Are Internet companies “common carriers” of content? Courts diverge on key issue


(Reuters) – (NOTE: After the initial publication of this article, the U.S. Supreme Court agreedto temporarily block enforcement of Texas law prohibiting social media giants from moderating content based on users’ views. In a dissent, Justice Samuel Alito, joined by Justices Clarence Thomas and Neil Gorsuch, suggested that the issue of public transportation will feature in the court’s final ruling on the law’s constitutionality.)

States that want to impose restrictions or controls on the content offered by social media sites and search engines face a fundamental 1st Amendment hurdle: Internet companies are private enterprises, so in a way Generally, they are entitled to constitutional protection against government interference with their right to freedom of expression.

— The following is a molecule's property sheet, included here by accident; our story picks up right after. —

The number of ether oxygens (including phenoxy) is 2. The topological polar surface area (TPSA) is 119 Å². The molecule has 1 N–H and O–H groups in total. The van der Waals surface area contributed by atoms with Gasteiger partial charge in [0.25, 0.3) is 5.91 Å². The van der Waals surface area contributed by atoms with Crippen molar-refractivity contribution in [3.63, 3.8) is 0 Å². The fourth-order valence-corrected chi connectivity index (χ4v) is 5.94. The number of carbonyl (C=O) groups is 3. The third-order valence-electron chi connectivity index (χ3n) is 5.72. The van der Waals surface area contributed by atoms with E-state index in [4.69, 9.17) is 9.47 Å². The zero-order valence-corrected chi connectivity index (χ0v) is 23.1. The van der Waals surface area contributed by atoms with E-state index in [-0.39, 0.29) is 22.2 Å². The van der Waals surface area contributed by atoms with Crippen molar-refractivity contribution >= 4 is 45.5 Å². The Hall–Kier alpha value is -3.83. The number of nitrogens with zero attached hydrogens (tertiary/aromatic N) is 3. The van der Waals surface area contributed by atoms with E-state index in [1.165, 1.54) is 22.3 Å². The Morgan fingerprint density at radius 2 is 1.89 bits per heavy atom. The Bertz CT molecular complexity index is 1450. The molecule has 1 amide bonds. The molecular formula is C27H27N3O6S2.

But not if they fall into a special category of private companies called “common carriers”. Historically, common carriers were companies that sold public transportation services to all comers. In modern times, the definition has expanded to include communications businesses, such as telephone networks. Common carriers, again broadly defined, are subject to more regulation, including non-discrimination rules, than other companies because they dominate the market for an essential public service.